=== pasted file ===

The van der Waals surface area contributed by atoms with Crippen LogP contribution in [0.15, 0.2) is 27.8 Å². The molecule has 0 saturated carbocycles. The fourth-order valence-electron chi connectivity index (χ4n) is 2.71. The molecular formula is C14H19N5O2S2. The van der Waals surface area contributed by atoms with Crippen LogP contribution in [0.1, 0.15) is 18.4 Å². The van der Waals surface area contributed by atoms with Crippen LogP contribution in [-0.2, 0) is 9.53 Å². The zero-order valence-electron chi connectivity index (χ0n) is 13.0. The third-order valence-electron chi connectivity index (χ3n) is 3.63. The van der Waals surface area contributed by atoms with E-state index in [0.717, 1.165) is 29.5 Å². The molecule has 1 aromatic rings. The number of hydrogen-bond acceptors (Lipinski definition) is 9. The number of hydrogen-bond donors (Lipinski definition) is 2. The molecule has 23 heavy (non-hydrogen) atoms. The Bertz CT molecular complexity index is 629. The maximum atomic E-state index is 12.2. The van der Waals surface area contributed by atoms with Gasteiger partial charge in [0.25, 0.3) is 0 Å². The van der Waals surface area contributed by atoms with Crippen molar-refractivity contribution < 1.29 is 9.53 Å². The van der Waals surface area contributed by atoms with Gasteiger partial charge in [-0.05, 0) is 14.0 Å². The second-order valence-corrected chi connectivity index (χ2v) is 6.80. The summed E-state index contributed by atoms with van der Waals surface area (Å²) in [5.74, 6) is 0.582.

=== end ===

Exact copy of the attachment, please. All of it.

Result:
The van der Waals surface area contributed by atoms with Crippen LogP contribution in [0.15, 0.2) is 27.8 Å². The molecule has 0 saturated carbocycles. The fourth-order valence-electron chi connectivity index (χ4n) is 2.71. The molecular formula is C14H19N5O2S2. The van der Waals surface area contributed by atoms with Crippen LogP contribution in [0.1, 0.15) is 18.4 Å². The van der Waals surface area contributed by atoms with Crippen LogP contribution in [-0.2, 0) is 9.53 Å². The zero-order valence-electron chi connectivity index (χ0n) is 13.0. The third-order valence-electron chi connectivity index (χ3n) is 3.63. The van der Waals surface area contributed by atoms with E-state index in [0.717, 1.165) is 29.5 Å². The molecule has 1 aromatic rings. The number of hydrogen-bond acceptors (Lipinski definition) is 9. The number of hydrogen-bond donors (Lipinski definition) is 2. The molecule has 23 heavy (non-hydrogen) atoms. The Bertz CT molecular complexity index is 629. The maximum atomic E-state index is 12.2. The van der Waals surface area contributed by atoms with Gasteiger partial charge in [0.25, 0.3) is 0 Å². The van der Waals surface area contributed by atoms with Crippen molar-refractivity contribution < 1.29 is 9.53 Å². The van der Waals surface area contributed by atoms with Gasteiger partial charge in [-0.05, 0) is 14.0 Å². The second-order valence-corrected chi connectivity index (χ2v) is 6.80. The summed E-state index contributed by atoms with van der Waals surface area (Å²) in [5.74, 6) is 0.582.